You may copy the course content for the purposes of private study or research, but you may not upload onto any third party site, make a further copy or sell, alter or further reproduce or distribute any part of the course content to another person.

Inclusive Learning

All students are asked to discuss any impairment related requirements privately, face to face and/or in written form with the course coordinator, lecturer or tutor.

Student Disability Services also provides support for students with a wide range of impairments, both visible and invisible, to succeed and excel at the University. For more information and contact details, please visit the Student Disability Services’ website

Disability and ableism are one of the lenses through which we interrogate health in this course; personal experience is welcomed in the class discussions, if appropriate and wished for, but is not required.

Special Circumstances

If your ability to complete assessed coursework is affected by illness or other personal circumstances outside of your control, contact a member of teaching staff as soon as possible before the assessment is due.

If your personal circumstances significantly affect your performance, or preparation, for an exam or eligible written test, refer to the University’s aegrotat or compassionate consideration page

This should be done as soon as possible and no later than seven days after the affected test or exam date.

Learning Continuity

In the event of an unexpected disruption we undertake to maintain the continuity and standard of teaching and learning in all your courses throughout the year. If there are unexpected disruptions the University has contingency plans to ensure that access to your course continues and your assessment is fair, and not compromised. Some adjustments may need to be made in emergencies. You will be kept fully informed by your course co-ordinator, and if disruption occurs you should refer to the University Website for information about how to proceed.

Under the government’s Covid-19 Alert Levels, we anticipate using the following delivery modes. Note this is subject to change depending on the specific circumstances.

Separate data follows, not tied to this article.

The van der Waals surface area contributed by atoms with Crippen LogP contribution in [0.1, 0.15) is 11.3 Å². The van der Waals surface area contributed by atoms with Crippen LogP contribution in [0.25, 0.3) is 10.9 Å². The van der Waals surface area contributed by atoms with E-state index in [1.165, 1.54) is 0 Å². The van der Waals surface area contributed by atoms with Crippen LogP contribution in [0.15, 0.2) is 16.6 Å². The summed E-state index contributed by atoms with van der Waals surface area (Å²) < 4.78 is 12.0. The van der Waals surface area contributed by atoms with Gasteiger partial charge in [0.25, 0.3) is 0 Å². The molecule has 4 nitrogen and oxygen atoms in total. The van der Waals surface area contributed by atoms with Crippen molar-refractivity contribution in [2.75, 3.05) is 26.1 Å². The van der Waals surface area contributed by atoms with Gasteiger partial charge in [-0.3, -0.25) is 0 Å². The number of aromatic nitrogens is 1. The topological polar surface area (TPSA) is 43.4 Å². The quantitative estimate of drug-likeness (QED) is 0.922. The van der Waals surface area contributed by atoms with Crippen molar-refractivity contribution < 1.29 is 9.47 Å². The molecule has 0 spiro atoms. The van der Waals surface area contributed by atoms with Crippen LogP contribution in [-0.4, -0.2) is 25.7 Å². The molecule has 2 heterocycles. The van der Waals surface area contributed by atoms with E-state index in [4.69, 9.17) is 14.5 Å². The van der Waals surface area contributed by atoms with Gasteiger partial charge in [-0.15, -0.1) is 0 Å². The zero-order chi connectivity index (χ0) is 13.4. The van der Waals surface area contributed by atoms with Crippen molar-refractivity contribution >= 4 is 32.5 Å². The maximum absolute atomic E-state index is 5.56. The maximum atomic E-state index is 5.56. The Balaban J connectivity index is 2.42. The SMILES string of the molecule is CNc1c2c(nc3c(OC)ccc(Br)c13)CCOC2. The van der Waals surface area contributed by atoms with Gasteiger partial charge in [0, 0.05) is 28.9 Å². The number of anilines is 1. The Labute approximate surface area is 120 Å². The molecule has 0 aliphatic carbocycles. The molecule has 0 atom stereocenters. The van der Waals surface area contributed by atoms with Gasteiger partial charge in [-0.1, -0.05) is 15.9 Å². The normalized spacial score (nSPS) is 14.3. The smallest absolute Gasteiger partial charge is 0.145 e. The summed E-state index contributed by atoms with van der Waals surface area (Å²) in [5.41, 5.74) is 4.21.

Level 1:  Delivered normally as specified in delivery mode.
Level 2: You will not be required to attend in person.  All teaching and assessment will have a remote option.
Level 3 / 4: All teaching activities and assessments are delivered remotely.

Student Charter and Responsibilities

The Student Charter assumes and acknowledges that students are active participants in the learning process and that they have responsibilities to the institution and the international community of scholars. The University expects that students will act at all times in a way that demonstrates respect for the rights of other students and staff so that the learning environment is both safe and productive. For further information visit Student Charter


Elements of this outline may be subject to change. The latest information about the course will be available for enrolled students in Canvas.

In this course you may be asked to submit your coursework assessments digitally. The University reserves the right to conduct scheduled tests and examinations for this course online or through the use of computers or other electronic devices. Where tests or examinations are conducted online remote invigilation arrangements may be used. The final decision on the completion mode for a test or examination, and remote invigilation arrangements where applicable, will be advised to students at least 10 days prior to the scheduled date of the assessment, or in the case of an examination when the examination timetable is published.

Published on 22/12/2020 05:42 p.m.